December 14, 2022, Cleveland Scene
By Alli Frazier, CEO of Frazier Behavioral Health and Autism Mom
Happy holidays everyone! If you are like me, regardless of what holidays you celebrate, navigating it with a neurodiverse family member takes extra thought and planning. Stress can come from both internal and external pressures about your child’s behavior. When your child does not navigate the world in a neurotypical way, it can sometimes feel like you and your child are under a microscope at family gatherings.
So in an effort to ensure your holiday season is smooth sleighing, here are some tips I have learned over the years when raising my son with autism to make the holiday as enjoyable as possible for everyone involved.
Educate your family about your child’s preferences
Every child, neurodiverse or otherwise, has preferences, and that applies to physical touch, like handshakes and hugs. Understanding these boundaries is half the battle to making your child more comfortable. The other half is communicating those preferences to relatives and other people, especially when your child with autism may not have the voice or language skills to communicate this themselves.
Educate your extended family members and friends that loud or unexpected noises can be difficult for neurodiverse individuals and request a quiet space where your child can decompress. Discuss any repetitive language, behavior, or interests your neurodiverse family member may engage in so that the extended family is prepared to show acceptance and understanding. Talk about how perspective-taking is a challenge for your neurodiverse child and ask that they not be offended by any blunt verbalizations or lack of excitement about a particular gift or activity.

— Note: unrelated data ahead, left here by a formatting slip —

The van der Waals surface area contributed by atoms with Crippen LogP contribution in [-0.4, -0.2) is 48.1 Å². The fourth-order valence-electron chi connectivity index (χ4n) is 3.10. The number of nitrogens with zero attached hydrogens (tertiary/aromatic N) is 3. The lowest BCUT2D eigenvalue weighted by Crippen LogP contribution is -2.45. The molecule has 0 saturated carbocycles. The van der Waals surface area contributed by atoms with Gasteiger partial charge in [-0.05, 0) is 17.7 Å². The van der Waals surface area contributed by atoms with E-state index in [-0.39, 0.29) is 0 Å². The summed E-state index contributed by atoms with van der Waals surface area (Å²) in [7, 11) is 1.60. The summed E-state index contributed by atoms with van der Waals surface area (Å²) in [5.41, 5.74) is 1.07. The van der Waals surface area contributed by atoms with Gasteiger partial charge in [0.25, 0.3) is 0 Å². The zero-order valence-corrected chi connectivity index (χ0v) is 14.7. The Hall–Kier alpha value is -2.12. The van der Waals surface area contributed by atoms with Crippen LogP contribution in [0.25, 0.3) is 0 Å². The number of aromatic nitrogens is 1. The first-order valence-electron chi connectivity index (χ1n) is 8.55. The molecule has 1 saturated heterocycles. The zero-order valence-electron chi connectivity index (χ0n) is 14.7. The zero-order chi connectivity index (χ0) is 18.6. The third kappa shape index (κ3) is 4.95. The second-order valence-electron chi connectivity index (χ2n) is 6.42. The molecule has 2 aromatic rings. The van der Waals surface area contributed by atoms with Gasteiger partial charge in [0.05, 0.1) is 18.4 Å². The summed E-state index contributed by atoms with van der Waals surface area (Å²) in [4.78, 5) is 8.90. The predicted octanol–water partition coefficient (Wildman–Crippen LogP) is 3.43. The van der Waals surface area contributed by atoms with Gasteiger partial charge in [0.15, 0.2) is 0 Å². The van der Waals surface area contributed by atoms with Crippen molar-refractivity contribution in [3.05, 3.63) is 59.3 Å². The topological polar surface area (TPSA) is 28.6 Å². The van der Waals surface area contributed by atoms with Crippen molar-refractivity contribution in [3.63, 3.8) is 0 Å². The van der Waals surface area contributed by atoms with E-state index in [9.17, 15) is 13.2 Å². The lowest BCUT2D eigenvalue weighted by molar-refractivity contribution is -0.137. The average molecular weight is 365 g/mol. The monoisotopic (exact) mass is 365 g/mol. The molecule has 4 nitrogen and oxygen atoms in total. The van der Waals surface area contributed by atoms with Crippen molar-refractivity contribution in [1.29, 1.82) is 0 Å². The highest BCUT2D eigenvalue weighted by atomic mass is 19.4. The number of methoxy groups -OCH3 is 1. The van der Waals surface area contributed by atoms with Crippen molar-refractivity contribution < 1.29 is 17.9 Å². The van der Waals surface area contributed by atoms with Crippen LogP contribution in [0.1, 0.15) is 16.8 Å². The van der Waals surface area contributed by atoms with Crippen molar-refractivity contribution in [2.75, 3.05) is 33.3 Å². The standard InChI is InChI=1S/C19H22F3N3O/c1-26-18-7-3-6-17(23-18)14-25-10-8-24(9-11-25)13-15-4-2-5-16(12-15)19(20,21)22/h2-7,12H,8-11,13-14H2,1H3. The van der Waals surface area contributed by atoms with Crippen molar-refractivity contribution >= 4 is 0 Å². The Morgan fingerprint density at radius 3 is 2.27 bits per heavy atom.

Make opening presents fun
Some kids love opening presents, and you need to do everything you can to ensure they don’t open them as soon as they see them. However, that is not always the case. Gift receiving can be emotionally overwhelming to neurodiverse individuals, especially if they feel the pressure of the social exchange. Neurotypical people learn at an early age to engage in a social fake even when they do not like a gift. Neurodiverse individuals often find this kind of social interaction uncomfortable, emotionally draining, or overwhelming. If people do not understand this, they might get their feelings hurt.
Here are some steps to help everyone have a more enjoyable experience with gift-giving. If your child does not like opening gifts, consider giving small gifts each day leading up to the holiday celebrations with something inside that you know your child would like, this can be something small like a piece of candy. This daily ritual can start to build excitement. If your child does not enjoy opening gifts on the day of the celebration because they find the content boring, try mixing in several small appealing gifts, even if it is just a small snack or piece of candy. This intermittent reinforcement can be a powerful motivator to keep opening. If your child seems overwhelmed by the quantity of gifts, remember there is no rule that they all must be opened at once. In our house, my son opens gifts throughout the day and sometimes throughout the whole week.